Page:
In a 'letter to the nation,' Bharatiya Janata Party (BJP) national president Jagat Prakash Nadda on Monday, 18 April, said that "the list of communal violence during the Congress rule is long."
Citing incidents of communal unrest that took place under the UPA reign, Nadda said, "Gujarat 1969, Moradabad 1980, Bhiwandi 1984, Meerut 1987, various incidents against the Hindus in Kashmir valley throughout the 1980s..."
He also targeted the Trinamool Congress (TMC) and other parties, saying, "The shameful political violence in West Bengal and Kerala and the repeated targeting of BJP workers offer a glimpse of how some of our political parties view democracy."
The BJP president's letter comes after 13 Opposition leaders had issued a statement condemning the recent spate of communal incidents across the country. He noted that the Opposition parties had recently come together in a letter, "in which they have waged a direct onslaught on the spirit of our nation and cast aspersions on our hardworking citizens."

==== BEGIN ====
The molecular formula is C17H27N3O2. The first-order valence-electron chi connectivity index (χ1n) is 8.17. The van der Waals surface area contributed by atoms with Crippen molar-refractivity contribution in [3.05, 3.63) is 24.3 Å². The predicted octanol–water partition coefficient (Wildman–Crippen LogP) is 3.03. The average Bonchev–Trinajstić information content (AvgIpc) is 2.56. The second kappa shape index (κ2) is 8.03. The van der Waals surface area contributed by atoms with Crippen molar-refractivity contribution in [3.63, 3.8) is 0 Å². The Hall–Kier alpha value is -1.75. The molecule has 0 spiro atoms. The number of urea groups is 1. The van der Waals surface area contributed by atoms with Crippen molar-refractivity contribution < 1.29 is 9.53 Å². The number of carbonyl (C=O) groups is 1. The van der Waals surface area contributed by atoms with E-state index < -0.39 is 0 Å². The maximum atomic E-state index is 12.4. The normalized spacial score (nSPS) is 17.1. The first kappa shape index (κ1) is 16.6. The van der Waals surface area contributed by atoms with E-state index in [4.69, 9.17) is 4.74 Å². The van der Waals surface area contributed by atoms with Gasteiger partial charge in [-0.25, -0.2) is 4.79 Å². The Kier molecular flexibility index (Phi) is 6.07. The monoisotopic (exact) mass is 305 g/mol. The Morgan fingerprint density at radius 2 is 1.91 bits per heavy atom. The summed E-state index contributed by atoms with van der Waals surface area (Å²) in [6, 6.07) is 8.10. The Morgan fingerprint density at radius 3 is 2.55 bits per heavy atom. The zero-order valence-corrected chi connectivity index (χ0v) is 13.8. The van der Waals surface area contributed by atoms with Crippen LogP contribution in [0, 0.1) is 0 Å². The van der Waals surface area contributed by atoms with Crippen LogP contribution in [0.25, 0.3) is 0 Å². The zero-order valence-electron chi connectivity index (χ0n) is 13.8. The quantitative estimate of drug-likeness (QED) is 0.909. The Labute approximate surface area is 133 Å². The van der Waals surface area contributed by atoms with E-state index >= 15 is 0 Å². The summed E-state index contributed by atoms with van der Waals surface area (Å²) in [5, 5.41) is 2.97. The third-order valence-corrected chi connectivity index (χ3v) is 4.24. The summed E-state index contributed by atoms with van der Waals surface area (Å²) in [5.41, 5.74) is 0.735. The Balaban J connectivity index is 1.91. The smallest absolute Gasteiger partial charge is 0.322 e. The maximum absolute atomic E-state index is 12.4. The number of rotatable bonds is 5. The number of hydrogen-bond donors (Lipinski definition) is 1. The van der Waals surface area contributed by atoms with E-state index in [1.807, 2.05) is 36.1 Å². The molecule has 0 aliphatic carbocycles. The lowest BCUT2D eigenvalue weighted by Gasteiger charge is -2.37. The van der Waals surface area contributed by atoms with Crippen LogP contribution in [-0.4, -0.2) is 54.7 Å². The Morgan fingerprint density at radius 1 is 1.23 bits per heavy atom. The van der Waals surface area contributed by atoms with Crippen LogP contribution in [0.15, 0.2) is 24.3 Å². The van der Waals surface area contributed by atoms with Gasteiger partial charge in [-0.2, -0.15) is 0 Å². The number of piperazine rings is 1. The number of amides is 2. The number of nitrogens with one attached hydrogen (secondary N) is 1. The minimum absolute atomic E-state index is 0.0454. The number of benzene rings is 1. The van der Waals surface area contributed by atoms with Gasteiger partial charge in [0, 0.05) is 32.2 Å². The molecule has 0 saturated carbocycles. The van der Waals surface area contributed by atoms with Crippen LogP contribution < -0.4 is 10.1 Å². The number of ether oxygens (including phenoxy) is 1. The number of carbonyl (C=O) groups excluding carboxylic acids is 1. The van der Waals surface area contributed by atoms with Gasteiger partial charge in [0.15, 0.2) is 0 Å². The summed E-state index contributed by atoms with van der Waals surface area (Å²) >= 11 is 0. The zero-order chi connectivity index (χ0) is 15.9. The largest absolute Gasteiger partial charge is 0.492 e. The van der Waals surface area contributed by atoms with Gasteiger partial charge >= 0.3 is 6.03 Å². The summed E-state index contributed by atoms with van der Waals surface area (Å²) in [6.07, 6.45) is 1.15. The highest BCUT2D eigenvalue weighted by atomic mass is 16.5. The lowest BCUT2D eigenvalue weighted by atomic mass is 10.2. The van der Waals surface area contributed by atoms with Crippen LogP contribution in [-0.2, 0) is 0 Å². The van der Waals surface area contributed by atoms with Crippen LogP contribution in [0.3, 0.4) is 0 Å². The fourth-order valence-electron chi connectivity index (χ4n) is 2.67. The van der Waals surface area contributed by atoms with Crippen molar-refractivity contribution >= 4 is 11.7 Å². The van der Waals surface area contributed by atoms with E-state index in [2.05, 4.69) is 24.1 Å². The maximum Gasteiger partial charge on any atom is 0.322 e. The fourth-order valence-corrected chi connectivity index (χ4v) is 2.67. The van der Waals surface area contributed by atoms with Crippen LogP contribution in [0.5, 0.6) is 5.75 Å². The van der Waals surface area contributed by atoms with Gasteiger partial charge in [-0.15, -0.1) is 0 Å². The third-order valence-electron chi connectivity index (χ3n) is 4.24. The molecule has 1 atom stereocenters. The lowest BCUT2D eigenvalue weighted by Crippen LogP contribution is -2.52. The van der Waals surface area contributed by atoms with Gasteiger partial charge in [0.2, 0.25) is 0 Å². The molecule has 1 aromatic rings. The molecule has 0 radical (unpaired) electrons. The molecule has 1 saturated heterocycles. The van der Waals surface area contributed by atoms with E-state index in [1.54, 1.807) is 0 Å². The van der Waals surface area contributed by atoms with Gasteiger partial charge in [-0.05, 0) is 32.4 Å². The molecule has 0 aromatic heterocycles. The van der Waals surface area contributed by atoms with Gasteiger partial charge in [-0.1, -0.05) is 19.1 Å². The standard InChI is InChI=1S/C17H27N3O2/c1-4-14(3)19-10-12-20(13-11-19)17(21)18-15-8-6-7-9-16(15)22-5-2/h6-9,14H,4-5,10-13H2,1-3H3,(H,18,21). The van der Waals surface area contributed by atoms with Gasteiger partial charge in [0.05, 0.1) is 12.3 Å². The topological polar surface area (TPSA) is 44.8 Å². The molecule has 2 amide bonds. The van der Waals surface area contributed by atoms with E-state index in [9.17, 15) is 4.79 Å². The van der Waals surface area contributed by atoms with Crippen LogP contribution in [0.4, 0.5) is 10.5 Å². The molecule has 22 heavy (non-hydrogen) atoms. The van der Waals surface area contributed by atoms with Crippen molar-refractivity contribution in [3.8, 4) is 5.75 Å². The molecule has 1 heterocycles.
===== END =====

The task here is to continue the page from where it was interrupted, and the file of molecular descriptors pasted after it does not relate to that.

Nadda said that "two distinctive styles of politics" prevailed in the country, and asserted that the BJP-led National Democratic Alliance was working for the nation while some other parties were playing "petty politics."
"I would urge the Opposition to change track and embrace the politics of development. We owe this to our coming generations," he added in the letter.
The Opposition leaders, on Saturday, had expressed "shock" at the silence of Prime Minister Narendra Modi over communal incidents, saying that it proved that the alleged perpetrators enjoyed the patronage of the ruling government. The letter had made a joint appeal to the public to maintain peace and harmony amid violent clashes across several states.